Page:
The Food & Drug Administration is receiving a lot of credit for eliminating its 30-year-old ban on permitting gay men to donate blood.
But its policy change probably doesn’t qualify as much of an accomplishment for gay rights. The FDA merely changed its qualifications to prohibit men who have had sex with other men within the past year from donating. So, two married gay men, men who are dating or sexually active but who take all basic protections against STDs still cannot give blood.
The change is a step in the right direction and, according to the FDA, reflects the “most current scientific evidence,” but it still amounts to little more than a prohibition based on sexual identity.
As anyone who has donated blood knows, you don’t have to pass a lie-detector test to be accepted, but you are required to fill out a chart that asks a series of personal questions, including whether you’ve ever used intravenous drugs, accepted money for sex, or (for a man) had sex with another man or (for a woman) had sex with a man who himself has had sex with a man.
The FDA has determined that these categories of people constitute groups at a high-risk for diseases that can be transmitted through blood, most notably HIV. So, along with those who visited Great Britain during the mad cow epidemic there in the 1990s, they should be banned from donating.
The likelihood that a blood transfusion in the United States will transmit HIV currently stands at 1 in 1.47 million — down from 1 in 2,500 at the height of the epidemic. The Red Cross estimates that U.S. doctors conduct about 30 million blood transfusions per year.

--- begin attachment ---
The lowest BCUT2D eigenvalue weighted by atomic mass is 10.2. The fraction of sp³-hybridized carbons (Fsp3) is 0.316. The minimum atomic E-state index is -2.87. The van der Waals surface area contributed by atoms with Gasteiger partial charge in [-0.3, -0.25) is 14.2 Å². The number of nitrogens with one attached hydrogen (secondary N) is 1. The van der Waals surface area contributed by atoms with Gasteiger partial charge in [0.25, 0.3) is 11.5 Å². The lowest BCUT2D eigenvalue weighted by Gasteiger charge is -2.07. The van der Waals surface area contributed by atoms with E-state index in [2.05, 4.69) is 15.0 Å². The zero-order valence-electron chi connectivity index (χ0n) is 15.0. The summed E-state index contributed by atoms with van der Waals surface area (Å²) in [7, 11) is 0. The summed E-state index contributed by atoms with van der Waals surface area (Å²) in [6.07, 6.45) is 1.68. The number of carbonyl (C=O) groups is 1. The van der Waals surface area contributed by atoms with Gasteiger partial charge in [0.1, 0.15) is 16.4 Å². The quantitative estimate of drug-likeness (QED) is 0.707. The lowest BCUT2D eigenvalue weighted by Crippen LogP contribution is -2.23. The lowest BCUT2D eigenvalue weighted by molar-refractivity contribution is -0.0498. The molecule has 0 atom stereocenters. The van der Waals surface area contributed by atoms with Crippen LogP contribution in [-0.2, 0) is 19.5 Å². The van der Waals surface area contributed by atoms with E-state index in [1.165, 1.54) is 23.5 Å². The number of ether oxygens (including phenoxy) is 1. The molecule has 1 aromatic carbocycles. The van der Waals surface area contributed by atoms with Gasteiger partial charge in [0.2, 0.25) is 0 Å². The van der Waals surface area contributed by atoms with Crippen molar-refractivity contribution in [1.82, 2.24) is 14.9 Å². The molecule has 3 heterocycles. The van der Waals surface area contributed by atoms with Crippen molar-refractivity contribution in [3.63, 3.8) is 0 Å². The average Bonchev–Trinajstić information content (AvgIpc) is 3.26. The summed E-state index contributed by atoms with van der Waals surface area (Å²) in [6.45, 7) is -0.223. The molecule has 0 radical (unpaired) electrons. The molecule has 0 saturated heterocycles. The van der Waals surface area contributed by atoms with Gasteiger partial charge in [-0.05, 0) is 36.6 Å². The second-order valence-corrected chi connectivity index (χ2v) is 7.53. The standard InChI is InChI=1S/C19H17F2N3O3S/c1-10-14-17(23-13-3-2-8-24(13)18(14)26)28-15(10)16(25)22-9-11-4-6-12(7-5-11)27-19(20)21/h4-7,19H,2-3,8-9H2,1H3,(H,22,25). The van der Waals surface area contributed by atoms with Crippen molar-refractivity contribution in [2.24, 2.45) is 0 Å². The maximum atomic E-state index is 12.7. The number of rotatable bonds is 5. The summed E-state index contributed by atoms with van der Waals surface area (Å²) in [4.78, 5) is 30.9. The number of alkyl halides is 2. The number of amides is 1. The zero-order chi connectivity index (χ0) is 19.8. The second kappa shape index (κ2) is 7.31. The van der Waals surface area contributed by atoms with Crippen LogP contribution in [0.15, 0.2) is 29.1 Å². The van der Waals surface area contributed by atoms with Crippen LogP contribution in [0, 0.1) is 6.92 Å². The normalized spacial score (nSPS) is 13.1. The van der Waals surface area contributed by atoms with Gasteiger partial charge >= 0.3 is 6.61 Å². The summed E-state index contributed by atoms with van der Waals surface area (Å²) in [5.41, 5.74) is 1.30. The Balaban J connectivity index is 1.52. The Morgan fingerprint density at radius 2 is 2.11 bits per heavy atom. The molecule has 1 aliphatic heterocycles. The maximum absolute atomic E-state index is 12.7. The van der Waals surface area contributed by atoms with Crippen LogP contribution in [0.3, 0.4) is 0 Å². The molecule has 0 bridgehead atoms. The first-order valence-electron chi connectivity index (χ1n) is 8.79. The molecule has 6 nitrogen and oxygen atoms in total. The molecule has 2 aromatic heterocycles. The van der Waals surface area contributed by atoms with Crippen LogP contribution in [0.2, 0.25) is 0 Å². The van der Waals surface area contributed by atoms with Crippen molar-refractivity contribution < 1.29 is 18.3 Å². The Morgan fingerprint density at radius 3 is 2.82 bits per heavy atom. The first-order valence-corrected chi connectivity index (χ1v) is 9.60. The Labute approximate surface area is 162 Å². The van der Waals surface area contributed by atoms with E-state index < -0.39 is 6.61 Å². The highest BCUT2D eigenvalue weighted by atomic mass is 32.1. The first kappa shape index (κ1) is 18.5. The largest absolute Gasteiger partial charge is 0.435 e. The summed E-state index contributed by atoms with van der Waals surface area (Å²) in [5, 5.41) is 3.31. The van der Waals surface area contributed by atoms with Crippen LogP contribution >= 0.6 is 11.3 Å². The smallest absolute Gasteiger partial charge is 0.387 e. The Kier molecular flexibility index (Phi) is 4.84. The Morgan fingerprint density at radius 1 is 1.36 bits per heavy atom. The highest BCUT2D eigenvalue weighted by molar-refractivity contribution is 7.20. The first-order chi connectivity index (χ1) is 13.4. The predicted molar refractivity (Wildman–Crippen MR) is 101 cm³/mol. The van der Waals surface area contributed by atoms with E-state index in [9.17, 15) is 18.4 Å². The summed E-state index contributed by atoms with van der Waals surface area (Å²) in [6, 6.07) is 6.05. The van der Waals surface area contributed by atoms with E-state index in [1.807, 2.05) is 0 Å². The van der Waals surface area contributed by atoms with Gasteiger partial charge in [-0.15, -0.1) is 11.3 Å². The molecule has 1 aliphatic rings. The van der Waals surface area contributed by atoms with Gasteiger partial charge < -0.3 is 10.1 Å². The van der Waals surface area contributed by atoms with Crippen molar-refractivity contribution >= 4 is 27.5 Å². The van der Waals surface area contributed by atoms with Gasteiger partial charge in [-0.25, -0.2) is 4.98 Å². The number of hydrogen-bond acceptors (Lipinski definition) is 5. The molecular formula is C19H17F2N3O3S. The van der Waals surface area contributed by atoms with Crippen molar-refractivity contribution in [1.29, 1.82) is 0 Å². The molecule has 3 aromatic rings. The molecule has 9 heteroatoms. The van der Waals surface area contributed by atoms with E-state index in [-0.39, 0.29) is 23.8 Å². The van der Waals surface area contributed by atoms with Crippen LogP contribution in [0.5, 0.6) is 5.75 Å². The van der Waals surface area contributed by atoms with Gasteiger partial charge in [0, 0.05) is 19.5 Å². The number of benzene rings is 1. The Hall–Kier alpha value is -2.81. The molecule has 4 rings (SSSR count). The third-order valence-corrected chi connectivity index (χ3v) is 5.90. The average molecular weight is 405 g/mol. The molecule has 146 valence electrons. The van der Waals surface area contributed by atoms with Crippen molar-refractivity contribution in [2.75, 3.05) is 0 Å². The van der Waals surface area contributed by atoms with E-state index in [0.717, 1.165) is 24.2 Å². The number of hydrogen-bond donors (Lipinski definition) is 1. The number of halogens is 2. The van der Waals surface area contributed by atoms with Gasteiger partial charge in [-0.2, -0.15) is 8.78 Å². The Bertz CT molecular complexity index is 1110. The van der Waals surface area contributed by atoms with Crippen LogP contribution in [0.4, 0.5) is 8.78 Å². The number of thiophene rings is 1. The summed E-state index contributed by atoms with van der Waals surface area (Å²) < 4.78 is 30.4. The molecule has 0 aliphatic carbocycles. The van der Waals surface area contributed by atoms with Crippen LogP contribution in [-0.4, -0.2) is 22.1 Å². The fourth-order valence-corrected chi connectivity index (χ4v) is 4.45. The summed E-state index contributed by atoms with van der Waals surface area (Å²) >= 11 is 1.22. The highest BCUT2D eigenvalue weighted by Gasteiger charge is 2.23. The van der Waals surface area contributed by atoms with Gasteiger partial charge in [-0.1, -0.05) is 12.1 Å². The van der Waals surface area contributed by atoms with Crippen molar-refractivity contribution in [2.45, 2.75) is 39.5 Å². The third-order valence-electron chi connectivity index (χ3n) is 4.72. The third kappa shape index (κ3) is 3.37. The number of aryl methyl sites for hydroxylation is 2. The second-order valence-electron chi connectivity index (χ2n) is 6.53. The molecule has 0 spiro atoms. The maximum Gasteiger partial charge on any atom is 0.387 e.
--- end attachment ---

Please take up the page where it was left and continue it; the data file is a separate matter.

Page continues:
The decision to reduce the restrictions on gay and bisexual men donating blood reflects the improved ability to detect transmission of HIV within a year. Few people who contract HIV would still be unaware of it a year later, so allowing people who have not engaged in ‘high-risk’ behaviors within a year should be safe for the blood supply. And a comprehensive review of blood donations in Australia, which abandoned its blanket ban on gay men donating for a ‘12-month deferral,’ has shown no evidence of increased HIV transmissions.
Since we’re already asking such personal questions and relying to such a degree on personal honesty, it seems kind of outrageous that we still demand any kind of outright ban. For instance, gay men who practice safe sex or who had only a single sexual partner likely qualify as no higher risk than your average heterosexual sexually-active person.
The FDA does not seem to be moving on additional exceptions until other countries take the jump first, and they can analyze their evidence to ensure a safe supply. While it’s hard to dispute the merits of not pushing beyond the “most current scientific evidence,” it’s also hard to claim to be a leader if you’re not even trying.